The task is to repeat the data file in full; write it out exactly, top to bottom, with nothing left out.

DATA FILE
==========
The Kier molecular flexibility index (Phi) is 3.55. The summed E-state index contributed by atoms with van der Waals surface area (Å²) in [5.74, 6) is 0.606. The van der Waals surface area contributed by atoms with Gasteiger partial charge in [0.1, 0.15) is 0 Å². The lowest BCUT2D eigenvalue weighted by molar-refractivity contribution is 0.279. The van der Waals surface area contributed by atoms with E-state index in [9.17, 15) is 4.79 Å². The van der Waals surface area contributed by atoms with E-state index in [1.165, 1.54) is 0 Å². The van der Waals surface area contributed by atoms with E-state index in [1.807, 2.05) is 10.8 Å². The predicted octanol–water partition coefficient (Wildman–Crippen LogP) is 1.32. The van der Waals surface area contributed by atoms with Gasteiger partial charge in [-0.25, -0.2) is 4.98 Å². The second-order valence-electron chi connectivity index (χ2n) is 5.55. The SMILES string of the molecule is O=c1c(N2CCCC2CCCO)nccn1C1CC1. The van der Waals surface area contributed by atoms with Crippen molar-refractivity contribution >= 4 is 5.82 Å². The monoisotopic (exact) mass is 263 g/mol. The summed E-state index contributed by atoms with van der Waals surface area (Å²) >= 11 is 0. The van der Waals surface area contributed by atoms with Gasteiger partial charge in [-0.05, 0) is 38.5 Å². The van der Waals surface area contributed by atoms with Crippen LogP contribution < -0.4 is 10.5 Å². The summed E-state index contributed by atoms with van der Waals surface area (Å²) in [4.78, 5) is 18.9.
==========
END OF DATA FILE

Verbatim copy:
The Kier molecular flexibility index (Phi) is 3.55. The summed E-state index contributed by atoms with van der Waals surface area (Å²) in [5.74, 6) is 0.606. The van der Waals surface area contributed by atoms with Gasteiger partial charge in [0.1, 0.15) is 0 Å². The lowest BCUT2D eigenvalue weighted by molar-refractivity contribution is 0.279. The van der Waals surface area contributed by atoms with E-state index in [9.17, 15) is 4.79 Å². The van der Waals surface area contributed by atoms with E-state index in [1.165, 1.54) is 0 Å². The van der Waals surface area contributed by atoms with E-state index in [1.807, 2.05) is 10.8 Å². The predicted octanol–water partition coefficient (Wildman–Crippen LogP) is 1.32. The van der Waals surface area contributed by atoms with Gasteiger partial charge in [-0.25, -0.2) is 4.98 Å². The second-order valence-electron chi connectivity index (χ2n) is 5.55. The SMILES string of the molecule is O=c1c(N2CCCC2CCCO)nccn1C1CC1. The van der Waals surface area contributed by atoms with Crippen molar-refractivity contribution >= 4 is 5.82 Å². The monoisotopic (exact) mass is 263 g/mol. The summed E-state index contributed by atoms with van der Waals surface area (Å²) >= 11 is 0. The van der Waals surface area contributed by atoms with Gasteiger partial charge in [-0.05, 0) is 38.5 Å². The van der Waals surface area contributed by atoms with Crippen LogP contribution < -0.4 is 10.5 Å². The summed E-state index contributed by atoms with van der Waals surface area (Å²) in [4.78, 5) is 18.9.